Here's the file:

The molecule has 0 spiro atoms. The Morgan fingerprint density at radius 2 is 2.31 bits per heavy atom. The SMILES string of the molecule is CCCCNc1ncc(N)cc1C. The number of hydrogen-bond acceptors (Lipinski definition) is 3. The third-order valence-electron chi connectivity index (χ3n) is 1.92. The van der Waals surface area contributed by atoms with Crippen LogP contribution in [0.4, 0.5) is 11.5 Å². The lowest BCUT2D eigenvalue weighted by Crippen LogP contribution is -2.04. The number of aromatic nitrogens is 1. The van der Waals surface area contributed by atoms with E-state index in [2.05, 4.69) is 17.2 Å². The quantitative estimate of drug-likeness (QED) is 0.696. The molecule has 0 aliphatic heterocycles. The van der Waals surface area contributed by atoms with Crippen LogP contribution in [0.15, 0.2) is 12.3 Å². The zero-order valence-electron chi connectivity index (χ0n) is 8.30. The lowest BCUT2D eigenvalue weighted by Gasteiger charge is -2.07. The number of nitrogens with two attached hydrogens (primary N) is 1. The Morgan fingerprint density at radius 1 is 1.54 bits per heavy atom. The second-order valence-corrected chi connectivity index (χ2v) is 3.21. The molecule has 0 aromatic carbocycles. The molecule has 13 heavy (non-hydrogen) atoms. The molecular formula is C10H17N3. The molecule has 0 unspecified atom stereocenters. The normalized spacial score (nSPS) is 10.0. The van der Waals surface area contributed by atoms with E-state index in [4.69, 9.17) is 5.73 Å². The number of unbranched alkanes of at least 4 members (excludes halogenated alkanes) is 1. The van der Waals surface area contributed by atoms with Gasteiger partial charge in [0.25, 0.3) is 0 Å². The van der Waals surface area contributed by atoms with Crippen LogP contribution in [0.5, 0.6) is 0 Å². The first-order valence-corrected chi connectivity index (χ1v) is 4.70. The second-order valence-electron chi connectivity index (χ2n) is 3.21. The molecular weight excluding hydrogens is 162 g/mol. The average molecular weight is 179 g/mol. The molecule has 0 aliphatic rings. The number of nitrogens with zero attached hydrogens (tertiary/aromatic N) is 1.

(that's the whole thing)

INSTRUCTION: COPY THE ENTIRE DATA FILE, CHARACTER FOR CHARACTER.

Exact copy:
The molecule has 0 spiro atoms. The Morgan fingerprint density at radius 2 is 2.31 bits per heavy atom. The SMILES string of the molecule is CCCCNc1ncc(N)cc1C. The number of hydrogen-bond acceptors (Lipinski definition) is 3. The third-order valence-electron chi connectivity index (χ3n) is 1.92. The van der Waals surface area contributed by atoms with Crippen LogP contribution in [0.4, 0.5) is 11.5 Å². The lowest BCUT2D eigenvalue weighted by Crippen LogP contribution is -2.04. The number of aromatic nitrogens is 1. The van der Waals surface area contributed by atoms with E-state index in [2.05, 4.69) is 17.2 Å². The quantitative estimate of drug-likeness (QED) is 0.696. The molecule has 0 aliphatic heterocycles. The van der Waals surface area contributed by atoms with Crippen LogP contribution in [0.15, 0.2) is 12.3 Å². The zero-order valence-electron chi connectivity index (χ0n) is 8.30. The lowest BCUT2D eigenvalue weighted by Gasteiger charge is -2.07. The number of nitrogens with two attached hydrogens (primary N) is 1. The Morgan fingerprint density at radius 1 is 1.54 bits per heavy atom. The second-order valence-corrected chi connectivity index (χ2v) is 3.21. The molecule has 0 aromatic carbocycles. The molecule has 13 heavy (non-hydrogen) atoms. The molecular formula is C10H17N3. The molecule has 0 unspecified atom stereocenters. The normalized spacial score (nSPS) is 10.0. The van der Waals surface area contributed by atoms with E-state index in [4.69, 9.17) is 5.73 Å². The number of unbranched alkanes of at least 4 members (excludes halogenated alkanes) is 1. The van der Waals surface area contributed by atoms with Gasteiger partial charge in [0.25, 0.3) is 0 Å². The van der Waals surface area contributed by atoms with Crippen LogP contribution in [0.5, 0.6) is 0 Å². The first-order valence-corrected chi connectivity index (χ1v) is 4.70. The second-order valence-electron chi connectivity index (χ2n) is 3.21. The molecular weight excluding hydrogens is 162 g/mol. The average molecular weight is 179 g/mol. The molecule has 0 aliphatic rings. The number of nitrogens with zero attached hydrogens (tertiary/aromatic N) is 1.